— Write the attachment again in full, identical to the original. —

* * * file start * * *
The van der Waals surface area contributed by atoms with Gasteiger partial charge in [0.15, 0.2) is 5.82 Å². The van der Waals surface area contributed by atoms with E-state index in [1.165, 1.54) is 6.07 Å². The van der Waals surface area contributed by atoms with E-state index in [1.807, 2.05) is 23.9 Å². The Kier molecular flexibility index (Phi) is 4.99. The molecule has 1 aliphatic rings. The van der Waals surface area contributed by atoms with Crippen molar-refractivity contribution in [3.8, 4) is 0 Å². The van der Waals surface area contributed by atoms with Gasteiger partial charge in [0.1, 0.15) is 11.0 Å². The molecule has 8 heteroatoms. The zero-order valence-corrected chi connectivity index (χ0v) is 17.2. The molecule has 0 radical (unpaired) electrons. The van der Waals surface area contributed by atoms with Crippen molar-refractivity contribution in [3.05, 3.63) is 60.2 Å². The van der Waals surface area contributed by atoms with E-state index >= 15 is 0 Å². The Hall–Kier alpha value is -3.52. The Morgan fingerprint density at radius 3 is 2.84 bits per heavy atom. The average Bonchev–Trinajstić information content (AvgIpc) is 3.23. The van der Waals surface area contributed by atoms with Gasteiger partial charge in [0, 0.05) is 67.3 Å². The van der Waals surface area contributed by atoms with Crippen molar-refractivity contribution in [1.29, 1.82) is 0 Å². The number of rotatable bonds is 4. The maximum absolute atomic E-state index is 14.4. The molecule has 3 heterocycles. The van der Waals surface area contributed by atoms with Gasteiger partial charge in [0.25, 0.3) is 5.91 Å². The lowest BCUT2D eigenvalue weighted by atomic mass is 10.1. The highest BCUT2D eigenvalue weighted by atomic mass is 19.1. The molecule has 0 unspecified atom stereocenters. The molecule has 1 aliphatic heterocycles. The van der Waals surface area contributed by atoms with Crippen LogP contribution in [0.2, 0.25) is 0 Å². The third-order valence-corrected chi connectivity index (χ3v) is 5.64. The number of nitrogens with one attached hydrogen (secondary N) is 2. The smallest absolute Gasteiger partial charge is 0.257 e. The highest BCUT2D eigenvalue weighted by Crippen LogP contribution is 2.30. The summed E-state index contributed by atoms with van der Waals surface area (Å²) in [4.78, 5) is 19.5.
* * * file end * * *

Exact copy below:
The van der Waals surface area contributed by atoms with Gasteiger partial charge in [0.15, 0.2) is 5.82 Å². The van der Waals surface area contributed by atoms with E-state index in [1.165, 1.54) is 6.07 Å². The van der Waals surface area contributed by atoms with E-state index in [1.807, 2.05) is 23.9 Å². The Kier molecular flexibility index (Phi) is 4.99. The molecule has 1 aliphatic rings. The van der Waals surface area contributed by atoms with Crippen molar-refractivity contribution in [3.8, 4) is 0 Å². The van der Waals surface area contributed by atoms with Gasteiger partial charge in [0.1, 0.15) is 11.0 Å². The molecule has 8 heteroatoms. The zero-order valence-corrected chi connectivity index (χ0v) is 17.2. The molecule has 0 radical (unpaired) electrons. The van der Waals surface area contributed by atoms with Crippen molar-refractivity contribution in [3.05, 3.63) is 60.2 Å². The van der Waals surface area contributed by atoms with E-state index >= 15 is 0 Å². The Hall–Kier alpha value is -3.52. The Morgan fingerprint density at radius 3 is 2.84 bits per heavy atom. The average Bonchev–Trinajstić information content (AvgIpc) is 3.23. The van der Waals surface area contributed by atoms with Gasteiger partial charge in [0, 0.05) is 67.3 Å². The van der Waals surface area contributed by atoms with Crippen molar-refractivity contribution in [1.29, 1.82) is 0 Å². The number of rotatable bonds is 4. The maximum absolute atomic E-state index is 14.4. The molecule has 3 heterocycles. The van der Waals surface area contributed by atoms with Gasteiger partial charge in [0.25, 0.3) is 5.91 Å². The lowest BCUT2D eigenvalue weighted by atomic mass is 10.1. The highest BCUT2D eigenvalue weighted by atomic mass is 19.1. The molecule has 0 unspecified atom stereocenters. The molecule has 1 aliphatic heterocycles. The van der Waals surface area contributed by atoms with Crippen LogP contribution in [0.2, 0.25) is 0 Å². The third-order valence-corrected chi connectivity index (χ3v) is 5.64. The number of nitrogens with one attached hydrogen (secondary N) is 2. The smallest absolute Gasteiger partial charge is 0.257 e. The highest BCUT2D eigenvalue weighted by Crippen LogP contribution is 2.30. The summed E-state index contributed by atoms with van der Waals surface area (Å²) in [4.78, 5) is 19.5.